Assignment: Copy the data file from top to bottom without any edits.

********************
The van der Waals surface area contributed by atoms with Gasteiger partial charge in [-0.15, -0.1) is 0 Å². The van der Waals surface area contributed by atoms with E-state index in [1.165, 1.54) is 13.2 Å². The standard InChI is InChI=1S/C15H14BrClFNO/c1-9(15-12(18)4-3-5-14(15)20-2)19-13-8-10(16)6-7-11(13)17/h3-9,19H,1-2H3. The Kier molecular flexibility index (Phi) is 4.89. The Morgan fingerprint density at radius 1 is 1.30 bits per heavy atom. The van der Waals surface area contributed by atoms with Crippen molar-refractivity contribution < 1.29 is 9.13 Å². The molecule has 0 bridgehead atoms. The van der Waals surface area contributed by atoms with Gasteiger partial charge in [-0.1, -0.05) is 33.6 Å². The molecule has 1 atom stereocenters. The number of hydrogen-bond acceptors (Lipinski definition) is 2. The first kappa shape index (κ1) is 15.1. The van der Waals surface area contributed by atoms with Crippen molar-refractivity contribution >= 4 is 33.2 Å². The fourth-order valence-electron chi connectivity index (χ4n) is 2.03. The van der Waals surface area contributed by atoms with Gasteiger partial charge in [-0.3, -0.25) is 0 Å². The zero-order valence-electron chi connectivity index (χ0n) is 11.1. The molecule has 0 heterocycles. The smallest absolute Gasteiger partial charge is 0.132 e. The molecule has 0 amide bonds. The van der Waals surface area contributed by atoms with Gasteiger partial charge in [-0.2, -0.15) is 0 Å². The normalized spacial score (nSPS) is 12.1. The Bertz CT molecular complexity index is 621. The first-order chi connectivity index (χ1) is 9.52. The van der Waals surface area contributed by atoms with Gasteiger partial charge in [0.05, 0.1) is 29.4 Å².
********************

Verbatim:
The van der Waals surface area contributed by atoms with Gasteiger partial charge in [-0.15, -0.1) is 0 Å². The van der Waals surface area contributed by atoms with E-state index in [1.165, 1.54) is 13.2 Å². The standard InChI is InChI=1S/C15H14BrClFNO/c1-9(15-12(18)4-3-5-14(15)20-2)19-13-8-10(16)6-7-11(13)17/h3-9,19H,1-2H3. The Kier molecular flexibility index (Phi) is 4.89. The Morgan fingerprint density at radius 1 is 1.30 bits per heavy atom. The van der Waals surface area contributed by atoms with Crippen molar-refractivity contribution < 1.29 is 9.13 Å². The molecule has 0 bridgehead atoms. The van der Waals surface area contributed by atoms with Gasteiger partial charge in [-0.1, -0.05) is 33.6 Å². The molecule has 1 atom stereocenters. The number of hydrogen-bond acceptors (Lipinski definition) is 2. The first kappa shape index (κ1) is 15.1. The van der Waals surface area contributed by atoms with Crippen molar-refractivity contribution >= 4 is 33.2 Å². The fourth-order valence-electron chi connectivity index (χ4n) is 2.03. The van der Waals surface area contributed by atoms with Gasteiger partial charge in [-0.3, -0.25) is 0 Å². The zero-order valence-electron chi connectivity index (χ0n) is 11.1. The molecule has 0 heterocycles. The smallest absolute Gasteiger partial charge is 0.132 e. The molecule has 0 amide bonds. The van der Waals surface area contributed by atoms with Gasteiger partial charge in [-0.2, -0.15) is 0 Å². The normalized spacial score (nSPS) is 12.1. The Bertz CT molecular complexity index is 621. The first-order chi connectivity index (χ1) is 9.52. The van der Waals surface area contributed by atoms with Gasteiger partial charge in [0.05, 0.1) is 29.4 Å².